Health Canada and the Food and Drug Administration (FDA) of the United States have approved the Y3 implant, a proximal femoral plate system developed by professor Yvan Petit and Yan Bourgeois of the École de technologie supérieure (ÉTS), as well as Dr. Georges-Yves Laflamme. Y3 is a prosthesis that relieves the pain of individuals who have fractures on the greater trochanter by fixing this upper section of the femur to the hip.

Sources : http://journalmetro.com/local/sud-ouest/actualites/1374512/un-implant-femoral-de-lets-homologue/
The Canadian Engineering Competition (CEC) will be held at Ryerson University in Toronto from March 8 to 11. For 4 days, Canada’s top engineering students will compete in 7 events in the areas of innovative design and communications.

This year, around 40 students will represent Québec at this prestigious competition. The Université du Québec à Rimouski heads the pack in terms of the number of participants, as ten of its students have qualified to participate in the CEC.
You recently graduated from an engineering program and are about to enter the job market; first, take the time to register with the Ordre des ingénieurs du Québec.

Why should you become a member?

January-february 2018

Interested in engineering news and the latest from your future professional order? Follow us on our Facebook page.

To consult and comment on this information, learn about innovations and find out what is happening in your field, follow our Facebook page. Join the more than 11,000 Facebook users who follow, share and comment on discussions, photos and videos every day: https://www.facebook.com/oiq.qc.ca/.
You are 30 seconds away from learning everything you need to know about the Regulation respecting mandatory continuing education for engineers, one of five mechanisms for protecting the public.

​In this video, Bernard Cyr, Eng., Assistant Director of Practice Supervision at the OIQ, explains how to comply with the regulation and which training activities may be reported. In this video, Bernard Cyr, Eng., Assistant Director of Practice Supervision at the OIQ, explains how to comply with the regulation and which training activities may be reported.

To watch the video, click here.
During the evening of May 17, Jacques Cartier Bridge will be illuminated by 2,807 lights to celebrate the 150th and 375th anniversaries, respectively, of Canada and Montreal.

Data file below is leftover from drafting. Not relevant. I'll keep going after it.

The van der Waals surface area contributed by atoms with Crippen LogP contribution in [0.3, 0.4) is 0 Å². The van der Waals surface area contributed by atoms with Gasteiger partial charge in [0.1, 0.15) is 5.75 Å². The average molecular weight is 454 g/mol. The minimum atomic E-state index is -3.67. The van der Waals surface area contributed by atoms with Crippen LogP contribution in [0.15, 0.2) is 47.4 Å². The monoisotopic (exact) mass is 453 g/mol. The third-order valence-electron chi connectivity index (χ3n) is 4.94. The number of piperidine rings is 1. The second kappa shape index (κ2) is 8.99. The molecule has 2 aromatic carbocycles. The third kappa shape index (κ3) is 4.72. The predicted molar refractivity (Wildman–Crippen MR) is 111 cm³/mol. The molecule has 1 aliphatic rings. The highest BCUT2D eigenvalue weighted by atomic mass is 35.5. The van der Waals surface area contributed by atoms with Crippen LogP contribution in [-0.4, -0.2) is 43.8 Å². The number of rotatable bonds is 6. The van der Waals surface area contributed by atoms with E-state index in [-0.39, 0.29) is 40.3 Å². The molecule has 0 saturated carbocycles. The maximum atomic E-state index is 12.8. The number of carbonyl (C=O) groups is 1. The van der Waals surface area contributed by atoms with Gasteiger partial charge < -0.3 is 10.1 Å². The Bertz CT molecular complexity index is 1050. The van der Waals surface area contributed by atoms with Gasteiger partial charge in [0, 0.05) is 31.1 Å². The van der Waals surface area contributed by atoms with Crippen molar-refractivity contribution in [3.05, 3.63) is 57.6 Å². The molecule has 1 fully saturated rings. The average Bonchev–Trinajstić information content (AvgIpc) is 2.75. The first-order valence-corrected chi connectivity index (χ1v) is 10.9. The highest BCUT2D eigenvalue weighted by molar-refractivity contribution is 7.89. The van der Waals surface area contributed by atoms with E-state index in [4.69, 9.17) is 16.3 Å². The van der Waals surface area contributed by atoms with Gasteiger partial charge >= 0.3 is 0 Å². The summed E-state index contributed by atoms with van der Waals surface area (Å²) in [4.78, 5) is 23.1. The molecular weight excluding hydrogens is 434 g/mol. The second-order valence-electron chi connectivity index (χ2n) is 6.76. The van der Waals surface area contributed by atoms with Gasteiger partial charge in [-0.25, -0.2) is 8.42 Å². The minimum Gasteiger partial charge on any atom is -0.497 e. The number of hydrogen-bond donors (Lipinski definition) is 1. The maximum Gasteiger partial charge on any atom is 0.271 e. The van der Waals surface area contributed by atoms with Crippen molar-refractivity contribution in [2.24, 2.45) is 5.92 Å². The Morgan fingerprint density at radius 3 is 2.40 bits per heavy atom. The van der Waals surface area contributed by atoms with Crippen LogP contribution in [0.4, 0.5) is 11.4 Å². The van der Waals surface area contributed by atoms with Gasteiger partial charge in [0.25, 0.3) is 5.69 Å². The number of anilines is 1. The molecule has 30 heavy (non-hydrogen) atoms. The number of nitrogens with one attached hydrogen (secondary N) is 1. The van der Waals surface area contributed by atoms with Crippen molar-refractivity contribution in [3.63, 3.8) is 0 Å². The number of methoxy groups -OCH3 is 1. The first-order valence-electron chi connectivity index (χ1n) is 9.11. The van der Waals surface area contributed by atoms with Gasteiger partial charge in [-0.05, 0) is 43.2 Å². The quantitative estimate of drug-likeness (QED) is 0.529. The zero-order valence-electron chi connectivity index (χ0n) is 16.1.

See the steps involved in this innovative project, which combines art and engineering.

You may be tempted to answer "yes" to this question, but you should know that it is impossible to be an "engineering specialist." Why?

First of all, because professionals may not designate themselves as specialists unless they hold a specialist’s certificate. In fact, according to the Professional Code of Québec, “no person may use a specialist’s title corresponding to a class of specialization (...) unless he holds the appropriate specialist’s certificate.”

Second, because the Ordre des ingénieurs du Québec does not issue any specialist’s certificates.

To highlight their engineering expertise, OIQ members will instead use the proper terminology in their job title. The word “expert” is acceptable if their expertise supports this description.
Dear Students,
 
Montreal is celebrating its 375th anniversary this year, and your future professional order highlighted the event during its recent Annual Conference.
 
Two engineers who managed the illumination of Jacques Cartier Bridge presented the technical challenges of the project, which required the assistance of around sixty expert engineers to handle its structural, electrical, environmental, telecommunications and traffic aspects. Every night, starting on May 17, the bridge will be illuminated by smart, interactive lighting that will change with the seasons. Want to know more about the illumination project before its official kickoff? The numbers published in the May-June issue of PLAN magazine (in French) will help you grasp the scale of this project.